Recent discoveries by Reiki Masters and practitioners have revealed the story of Reiki’s history and travel to the West as false. Hawayo Takata, a Reiki Master attuned by Chujiro Hayashi (林 忠次郎, 1880–1940), changed Reiki’s history of development in order to make Reiki more appealing to the West. Usui’s cousin, a Tendai Buddhist nun by the name of Suzuki San, studied Reiki with Usui from 1915 until his death in 1926, who claimed, “There was no fixed point at which he began to teach. People were drawn to him because of his charisma and wisdom, and asked him to teach them, he never placed himself in the role of teacher.”

Suzuki San has listed Mount Hiei (比叡山, Hiei-zan), a famous Tendai mountain, as one of the mountains where old Sūtra copies exist with Usui’s Buddhist name of Gyoho or Gyotse on them. Mount Kurama (鞍馬山, Kurama-yama) is the other.

What Usui Mikao taught was called ‘Usui do’ – ‘the way of Usui’, and what he practiced on people would most likely have been called ‘Usui teate’ – meaning ‘hands-on’. The teachings and tools provided were usually customized to the student, since each student learns differently. It was the Usui Reiki Ryōhō Gakkai which formalized the teachings. The hand positions were added for the students who found it difficult to work intuitively. Early students had never heard of the word Reiki in relation to the entirety of Usui Mikao’s teachings. It was also often used in conjunction with Usui Mikao’s teachings but not as the name of them merely in its literal form meaning ‘spiritual energy’. Only once it came to the West was the word ‘Reiki’ turned into the name for a system.

It is believed that the aim of Usui’s teachings was to provide a method for students to achieve enlightenment. Unlike religion, though, there was no belief system attached. Though enlightenment was the aim, the healing that was taking place for students was a wonderful ‘side effect’. What sets Usui Mikao’s teachings apart from other hands-on healing methods is his use of reiju or attunement to remind students of their spiritual connection. It seems that all students of Usui Mikao received reiju and the 5 precepts and those with a further interest in the teachings became dedicated students. There does not appear to have been a distinction between clients and students in the beginning though this changed in 1917. People began coming to Usui Mikao for different purposes – some for healing and others for the spiritual teachings.

During the early 1920s, Usui did a 21-day practice on Mt kurama yama called kushu shinren, (which is a form of shugyo, or discipline or training) according to translator, Hyakuten Inamoto. Common belief dictates that it was during these 21 days that Usui developed reiki. As hiei zan is the main Tendai complex in Japan, and is very close to Kyoto it has been surmised that Usui Mikao would also have practiced there if he was a lay priest. A Tendai meditation practice called zazen shikan taza (according to Suzuki san’s students) may well have inspired him and his teachings either on hiei zan or kurama yama.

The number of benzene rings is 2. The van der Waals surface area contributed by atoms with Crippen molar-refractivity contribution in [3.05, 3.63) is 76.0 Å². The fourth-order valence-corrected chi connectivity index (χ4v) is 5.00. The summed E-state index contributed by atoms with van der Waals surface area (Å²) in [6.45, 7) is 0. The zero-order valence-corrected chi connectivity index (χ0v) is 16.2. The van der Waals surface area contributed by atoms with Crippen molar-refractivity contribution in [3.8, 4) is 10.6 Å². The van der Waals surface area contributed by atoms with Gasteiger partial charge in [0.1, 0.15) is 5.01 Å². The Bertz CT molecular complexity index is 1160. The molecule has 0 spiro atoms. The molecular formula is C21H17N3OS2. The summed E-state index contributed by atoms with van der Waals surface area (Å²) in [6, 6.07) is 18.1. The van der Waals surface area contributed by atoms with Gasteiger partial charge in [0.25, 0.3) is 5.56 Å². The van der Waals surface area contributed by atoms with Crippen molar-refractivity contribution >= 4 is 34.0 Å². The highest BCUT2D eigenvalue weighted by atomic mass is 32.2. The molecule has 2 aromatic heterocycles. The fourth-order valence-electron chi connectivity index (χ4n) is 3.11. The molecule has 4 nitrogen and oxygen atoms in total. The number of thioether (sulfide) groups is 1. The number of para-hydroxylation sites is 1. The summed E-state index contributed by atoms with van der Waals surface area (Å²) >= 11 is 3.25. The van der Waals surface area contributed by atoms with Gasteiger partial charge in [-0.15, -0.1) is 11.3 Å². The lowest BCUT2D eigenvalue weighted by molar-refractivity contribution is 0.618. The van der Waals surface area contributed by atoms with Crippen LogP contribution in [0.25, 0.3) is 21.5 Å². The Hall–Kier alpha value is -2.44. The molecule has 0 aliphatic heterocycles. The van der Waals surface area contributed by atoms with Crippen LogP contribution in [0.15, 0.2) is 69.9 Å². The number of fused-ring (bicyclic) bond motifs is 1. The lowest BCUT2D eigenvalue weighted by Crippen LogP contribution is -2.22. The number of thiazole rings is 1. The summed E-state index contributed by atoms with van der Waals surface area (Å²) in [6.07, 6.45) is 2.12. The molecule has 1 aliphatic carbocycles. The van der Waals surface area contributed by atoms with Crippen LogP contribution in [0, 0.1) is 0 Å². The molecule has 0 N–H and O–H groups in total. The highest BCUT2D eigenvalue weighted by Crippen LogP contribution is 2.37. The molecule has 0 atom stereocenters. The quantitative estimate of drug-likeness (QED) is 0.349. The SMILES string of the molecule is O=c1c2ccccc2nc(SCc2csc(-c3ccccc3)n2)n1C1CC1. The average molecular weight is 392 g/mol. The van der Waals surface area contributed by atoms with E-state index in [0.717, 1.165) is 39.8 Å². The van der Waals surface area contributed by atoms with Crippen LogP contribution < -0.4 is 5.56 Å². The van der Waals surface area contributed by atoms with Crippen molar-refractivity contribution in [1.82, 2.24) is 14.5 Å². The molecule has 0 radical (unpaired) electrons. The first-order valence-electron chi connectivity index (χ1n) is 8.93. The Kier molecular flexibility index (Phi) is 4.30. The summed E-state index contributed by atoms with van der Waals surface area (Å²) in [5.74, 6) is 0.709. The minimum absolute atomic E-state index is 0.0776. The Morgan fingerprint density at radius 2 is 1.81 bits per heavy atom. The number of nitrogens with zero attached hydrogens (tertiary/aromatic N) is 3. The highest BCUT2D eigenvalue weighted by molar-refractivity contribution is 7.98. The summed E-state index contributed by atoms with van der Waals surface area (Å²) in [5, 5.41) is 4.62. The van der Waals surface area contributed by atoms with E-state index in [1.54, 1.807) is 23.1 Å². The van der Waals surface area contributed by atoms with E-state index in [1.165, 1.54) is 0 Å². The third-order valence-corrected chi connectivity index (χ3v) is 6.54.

“In April of the 11th year of Taisho (1922 A.D.) he settled in Harajuku, Aoyama, Tokyo and set up the Gakkai to teach Reiki Ryoho and give treatments. Even outside of the building it was full of pairs of shoes of the visitors who had come from far and near.” – translated from the memorial stone.

“In September of the 12th year (1923 A.D.) there was a great earthquake and a conflagration broke out. Everywhere there were groans of pains from the wounded. Sensei, feeling pity for them, went out every morning to go around the town, and he cured and saved an innumerable number of people. This is just a broad outline of his relief activities during such an emergency.” – translated from the memorial stone.

There was a great deal of poverty in Japan at that time due to the depression. After the earthquake Usui Mikao moved his home and place of teaching to Nakano ku, outside of Tokyo, in 1925.

“Due to his respected and far-reaching reputation many people from local districts wished to invite him. Sensei, accepting the invitations, went to Kure and then to Hiroshima and Saga, and reached Fukuyama. Unexpectedly he became ill and passed away there. It was March 9 of the 15th year of Taisho (1926 A.D.), aged 62.” – translated from the memorial stone.

Mikao’s memorial stone is located at the Saihoji temple in the Suginami district of Tokyo. Reiho Choso Usui Sensei Kudoko No Hi, in English this means: Memorial of the merits of Usui Sensei, the founder of Reiho (Reiki Ryoho). The inscription on the Usui memorial was written in old Japanese by Mr. Okata, and Mr. Ushida. The memorial stone was erected by the Usui Reiki Ryoho Gakkai in Japan one year after Usui Mikao’s death.

Encyclopedia edit from wikipedia